3 years ago

Direct dating of Neanderthal remains from the site of Vindija Cave and implications for the Middle to Upper Paleolithic transition [Genetics]

Direct dating of Neanderthal remains from the site of Vindija Cave and implications for the Middle to Upper Paleolithic transition [Genetics]
Svante Paabo, Tom Higham, Siniša Radović, Cara Kubiak, Daniel Comeskey, Thibaut Deviese, Michael Buckley, Noemi Procopio, Petra Korlević, Ivor Karavanić, Mateȷa Haȷdinȷak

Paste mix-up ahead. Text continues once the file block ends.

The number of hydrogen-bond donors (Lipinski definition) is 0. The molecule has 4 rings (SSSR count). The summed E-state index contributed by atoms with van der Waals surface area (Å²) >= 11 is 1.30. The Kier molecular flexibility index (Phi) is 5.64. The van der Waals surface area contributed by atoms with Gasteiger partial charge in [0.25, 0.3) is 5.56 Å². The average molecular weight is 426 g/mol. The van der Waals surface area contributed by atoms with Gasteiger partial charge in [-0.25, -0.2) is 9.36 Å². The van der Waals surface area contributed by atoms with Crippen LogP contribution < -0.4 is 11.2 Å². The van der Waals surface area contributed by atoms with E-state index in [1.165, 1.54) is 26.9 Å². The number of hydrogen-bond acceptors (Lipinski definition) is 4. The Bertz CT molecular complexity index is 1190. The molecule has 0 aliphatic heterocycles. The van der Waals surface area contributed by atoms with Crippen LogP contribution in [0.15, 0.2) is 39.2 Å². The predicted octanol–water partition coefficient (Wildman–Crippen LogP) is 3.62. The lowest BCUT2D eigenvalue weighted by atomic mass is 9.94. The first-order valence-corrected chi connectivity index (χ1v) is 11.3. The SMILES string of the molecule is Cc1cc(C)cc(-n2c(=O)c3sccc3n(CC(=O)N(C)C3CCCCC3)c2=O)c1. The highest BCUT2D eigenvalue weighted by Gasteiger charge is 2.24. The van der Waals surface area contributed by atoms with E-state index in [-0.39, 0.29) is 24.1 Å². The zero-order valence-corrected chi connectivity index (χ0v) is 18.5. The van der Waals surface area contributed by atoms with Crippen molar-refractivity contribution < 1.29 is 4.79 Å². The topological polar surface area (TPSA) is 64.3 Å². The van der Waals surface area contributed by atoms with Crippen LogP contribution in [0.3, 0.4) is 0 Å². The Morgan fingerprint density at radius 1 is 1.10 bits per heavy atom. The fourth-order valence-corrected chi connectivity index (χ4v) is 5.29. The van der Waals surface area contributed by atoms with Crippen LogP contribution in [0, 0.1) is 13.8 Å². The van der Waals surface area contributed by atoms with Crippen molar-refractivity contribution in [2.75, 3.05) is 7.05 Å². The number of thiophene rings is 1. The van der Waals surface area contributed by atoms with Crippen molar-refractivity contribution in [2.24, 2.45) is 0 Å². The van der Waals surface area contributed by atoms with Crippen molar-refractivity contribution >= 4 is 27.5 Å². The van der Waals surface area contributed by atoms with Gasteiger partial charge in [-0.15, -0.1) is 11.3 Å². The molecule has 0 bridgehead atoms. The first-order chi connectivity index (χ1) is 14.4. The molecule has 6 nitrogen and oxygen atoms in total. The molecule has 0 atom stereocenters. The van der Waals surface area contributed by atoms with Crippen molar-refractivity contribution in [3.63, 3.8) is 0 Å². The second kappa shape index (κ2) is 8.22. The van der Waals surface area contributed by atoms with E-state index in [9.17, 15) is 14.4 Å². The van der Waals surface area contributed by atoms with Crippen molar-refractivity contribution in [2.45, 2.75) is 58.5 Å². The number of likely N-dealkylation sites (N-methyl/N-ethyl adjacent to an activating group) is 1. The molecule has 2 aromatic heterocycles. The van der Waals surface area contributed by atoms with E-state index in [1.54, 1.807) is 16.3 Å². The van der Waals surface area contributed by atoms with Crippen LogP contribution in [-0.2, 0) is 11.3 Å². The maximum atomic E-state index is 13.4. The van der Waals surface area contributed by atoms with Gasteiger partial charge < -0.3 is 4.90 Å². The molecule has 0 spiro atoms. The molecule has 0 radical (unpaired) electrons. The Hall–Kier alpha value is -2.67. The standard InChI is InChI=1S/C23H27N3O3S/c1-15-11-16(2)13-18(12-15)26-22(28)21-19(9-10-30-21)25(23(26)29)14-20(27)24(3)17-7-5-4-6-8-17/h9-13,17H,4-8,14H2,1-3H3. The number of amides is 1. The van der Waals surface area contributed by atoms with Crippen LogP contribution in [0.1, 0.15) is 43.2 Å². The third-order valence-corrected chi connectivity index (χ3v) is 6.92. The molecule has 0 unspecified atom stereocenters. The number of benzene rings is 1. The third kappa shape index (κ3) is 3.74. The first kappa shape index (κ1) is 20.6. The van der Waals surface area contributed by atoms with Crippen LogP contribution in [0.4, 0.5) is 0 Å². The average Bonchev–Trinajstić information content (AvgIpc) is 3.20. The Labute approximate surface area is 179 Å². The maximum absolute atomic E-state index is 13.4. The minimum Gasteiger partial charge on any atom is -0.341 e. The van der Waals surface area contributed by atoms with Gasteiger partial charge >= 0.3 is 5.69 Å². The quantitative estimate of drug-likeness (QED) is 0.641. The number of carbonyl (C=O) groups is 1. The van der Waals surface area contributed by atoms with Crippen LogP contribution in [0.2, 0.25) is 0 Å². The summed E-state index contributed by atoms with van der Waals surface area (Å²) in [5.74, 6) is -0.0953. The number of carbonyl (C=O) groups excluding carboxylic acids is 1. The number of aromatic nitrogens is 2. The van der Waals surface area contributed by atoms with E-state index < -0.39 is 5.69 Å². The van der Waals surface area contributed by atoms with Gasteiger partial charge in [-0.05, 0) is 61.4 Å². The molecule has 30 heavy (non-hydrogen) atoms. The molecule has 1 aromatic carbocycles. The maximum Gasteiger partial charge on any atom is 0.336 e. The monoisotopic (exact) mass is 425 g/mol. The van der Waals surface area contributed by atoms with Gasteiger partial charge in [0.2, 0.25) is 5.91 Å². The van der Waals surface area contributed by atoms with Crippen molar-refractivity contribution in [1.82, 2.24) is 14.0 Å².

Previous dating of the Vi-207 and Vi-208 Neanderthal remains from Vindija Cave (Croatia) led to the suggestion that Neanderthals survived there as recently as 28,000–29,000 B.P. Subsequent dating yielded older dates, interpreted as ages of at least ∼32,500 B.P. We have redated these same specimens using an approach based on the extraction of the amino acid hydroxyproline, using preparative high-performance liquid chromatography (Prep-HPLC). This method is more efficient in eliminating modern contamination in the bone collagen. The revised dates are older than 40,000 B.P., suggesting the Vindija Neanderthals did not live more recently than others across Europe, and probably predate the arrival of anatomically modern humans in Eastern Europe. We applied zooarchaeology by mass spectrometry (ZooMS) to find additional hominin remains. We identified one bone that is Neanderthal, based on its mitochondrial DNA, and dated it directly to 46,200 ± 1,500 B.P. We also attempted to date six early Upper Paleolithic bone points from stratigraphic units G1, Fd/d+G1 and Fd/d, Fd. One bone artifact gave a date of 29,500 ± 400 B.P., while the remainder yielded no collagen. We additionally dated animal bone samples from units G1 and G1–G3. These dates suggest a co-occurrence of early Upper Paleolithic osseous artifacts, particularly split-based points, alongside the remains of Neanderthals is a result of postdepositional mixing, rather than an association between the two groups, although more work is required to show this definitively.

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